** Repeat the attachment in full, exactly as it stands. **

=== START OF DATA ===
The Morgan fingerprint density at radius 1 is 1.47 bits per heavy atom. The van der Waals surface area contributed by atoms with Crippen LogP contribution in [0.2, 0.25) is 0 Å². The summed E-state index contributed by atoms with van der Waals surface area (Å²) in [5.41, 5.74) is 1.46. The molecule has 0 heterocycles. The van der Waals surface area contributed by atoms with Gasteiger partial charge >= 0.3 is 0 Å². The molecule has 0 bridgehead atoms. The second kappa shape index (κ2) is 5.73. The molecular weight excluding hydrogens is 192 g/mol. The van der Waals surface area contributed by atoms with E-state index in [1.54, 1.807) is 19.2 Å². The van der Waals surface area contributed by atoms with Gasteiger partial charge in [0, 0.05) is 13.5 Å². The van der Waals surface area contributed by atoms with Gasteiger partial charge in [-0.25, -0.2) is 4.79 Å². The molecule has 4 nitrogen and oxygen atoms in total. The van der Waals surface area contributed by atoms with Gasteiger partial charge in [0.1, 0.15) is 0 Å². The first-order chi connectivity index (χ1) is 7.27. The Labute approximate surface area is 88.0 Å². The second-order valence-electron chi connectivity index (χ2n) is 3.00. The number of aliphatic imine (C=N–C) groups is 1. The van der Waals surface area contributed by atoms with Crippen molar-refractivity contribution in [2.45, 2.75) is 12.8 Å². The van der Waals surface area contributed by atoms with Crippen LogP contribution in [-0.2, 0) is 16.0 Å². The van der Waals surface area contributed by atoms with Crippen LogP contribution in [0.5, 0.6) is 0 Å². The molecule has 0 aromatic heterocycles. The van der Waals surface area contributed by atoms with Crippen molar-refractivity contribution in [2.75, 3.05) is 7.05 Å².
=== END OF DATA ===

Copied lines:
The Morgan fingerprint density at radius 1 is 1.47 bits per heavy atom. The van der Waals surface area contributed by atoms with Crippen LogP contribution in [0.2, 0.25) is 0 Å². The summed E-state index contributed by atoms with van der Waals surface area (Å²) in [5.41, 5.74) is 1.46. The molecule has 0 heterocycles. The van der Waals surface area contributed by atoms with Gasteiger partial charge >= 0.3 is 0 Å². The molecule has 0 bridgehead atoms. The second kappa shape index (κ2) is 5.73. The molecular weight excluding hydrogens is 192 g/mol. The van der Waals surface area contributed by atoms with E-state index in [1.54, 1.807) is 19.2 Å². The van der Waals surface area contributed by atoms with Gasteiger partial charge in [0, 0.05) is 13.5 Å². The van der Waals surface area contributed by atoms with Gasteiger partial charge in [-0.25, -0.2) is 4.79 Å². The molecule has 4 nitrogen and oxygen atoms in total. The van der Waals surface area contributed by atoms with Gasteiger partial charge in [0.1, 0.15) is 0 Å². The first-order chi connectivity index (χ1) is 7.27. The Labute approximate surface area is 88.0 Å². The second-order valence-electron chi connectivity index (χ2n) is 3.00. The number of aliphatic imine (C=N–C) groups is 1. The van der Waals surface area contributed by atoms with Crippen molar-refractivity contribution in [2.45, 2.75) is 12.8 Å². The van der Waals surface area contributed by atoms with Crippen LogP contribution in [-0.2, 0) is 16.0 Å². The van der Waals surface area contributed by atoms with Crippen LogP contribution in [0.5, 0.6) is 0 Å². The molecule has 0 aromatic heterocycles. The van der Waals surface area contributed by atoms with Crippen molar-refractivity contribution in [2.75, 3.05) is 7.05 Å².